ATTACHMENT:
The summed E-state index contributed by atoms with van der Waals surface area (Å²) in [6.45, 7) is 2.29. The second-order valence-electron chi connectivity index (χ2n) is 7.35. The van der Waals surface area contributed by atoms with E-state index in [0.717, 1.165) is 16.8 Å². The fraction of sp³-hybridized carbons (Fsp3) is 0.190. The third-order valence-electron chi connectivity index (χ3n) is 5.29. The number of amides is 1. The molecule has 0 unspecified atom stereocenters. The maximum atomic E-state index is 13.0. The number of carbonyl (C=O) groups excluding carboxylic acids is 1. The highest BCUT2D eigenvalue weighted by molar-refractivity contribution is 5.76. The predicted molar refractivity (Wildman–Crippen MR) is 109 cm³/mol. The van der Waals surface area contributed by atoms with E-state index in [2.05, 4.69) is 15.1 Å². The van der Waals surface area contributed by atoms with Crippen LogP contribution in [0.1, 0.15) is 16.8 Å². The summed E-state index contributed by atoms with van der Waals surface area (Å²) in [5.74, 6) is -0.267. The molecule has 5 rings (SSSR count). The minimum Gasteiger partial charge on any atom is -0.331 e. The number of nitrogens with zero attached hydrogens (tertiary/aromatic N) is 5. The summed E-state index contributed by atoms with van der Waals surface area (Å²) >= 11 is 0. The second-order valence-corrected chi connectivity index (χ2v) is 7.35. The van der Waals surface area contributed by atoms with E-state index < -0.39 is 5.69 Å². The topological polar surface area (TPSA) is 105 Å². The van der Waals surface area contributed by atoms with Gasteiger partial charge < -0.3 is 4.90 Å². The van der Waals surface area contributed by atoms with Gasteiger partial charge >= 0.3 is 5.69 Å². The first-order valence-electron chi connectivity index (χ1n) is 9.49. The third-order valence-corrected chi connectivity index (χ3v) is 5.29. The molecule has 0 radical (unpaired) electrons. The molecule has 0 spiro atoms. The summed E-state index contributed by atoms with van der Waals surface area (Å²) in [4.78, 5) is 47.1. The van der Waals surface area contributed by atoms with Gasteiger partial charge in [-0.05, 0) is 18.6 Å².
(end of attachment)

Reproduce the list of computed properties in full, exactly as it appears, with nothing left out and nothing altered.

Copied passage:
The summed E-state index contributed by atoms with van der Waals surface area (Å²) in [6.45, 7) is 2.29. The second-order valence-electron chi connectivity index (χ2n) is 7.35. The van der Waals surface area contributed by atoms with E-state index in [0.717, 1.165) is 16.8 Å². The fraction of sp³-hybridized carbons (Fsp3) is 0.190. The third-order valence-electron chi connectivity index (χ3n) is 5.29. The number of amides is 1. The molecule has 0 unspecified atom stereocenters. The maximum atomic E-state index is 13.0. The number of carbonyl (C=O) groups excluding carboxylic acids is 1. The highest BCUT2D eigenvalue weighted by molar-refractivity contribution is 5.76. The predicted molar refractivity (Wildman–Crippen MR) is 109 cm³/mol. The van der Waals surface area contributed by atoms with E-state index in [2.05, 4.69) is 15.1 Å². The van der Waals surface area contributed by atoms with Crippen LogP contribution in [0.1, 0.15) is 16.8 Å². The summed E-state index contributed by atoms with van der Waals surface area (Å²) in [5.74, 6) is -0.267. The molecule has 5 rings (SSSR count). The minimum Gasteiger partial charge on any atom is -0.331 e. The number of nitrogens with zero attached hydrogens (tertiary/aromatic N) is 5. The summed E-state index contributed by atoms with van der Waals surface area (Å²) >= 11 is 0. The second-order valence-corrected chi connectivity index (χ2v) is 7.35. The van der Waals surface area contributed by atoms with E-state index < -0.39 is 5.69 Å². The topological polar surface area (TPSA) is 105 Å². The van der Waals surface area contributed by atoms with Gasteiger partial charge < -0.3 is 4.90 Å². The van der Waals surface area contributed by atoms with Gasteiger partial charge >= 0.3 is 5.69 Å². The first-order valence-electron chi connectivity index (χ1n) is 9.49. The third-order valence-corrected chi connectivity index (χ3v) is 5.29. The molecule has 0 radical (unpaired) electrons. The molecule has 0 spiro atoms. The summed E-state index contributed by atoms with van der Waals surface area (Å²) in [4.78, 5) is 47.1. The van der Waals surface area contributed by atoms with Gasteiger partial charge in [-0.05, 0) is 18.6 Å².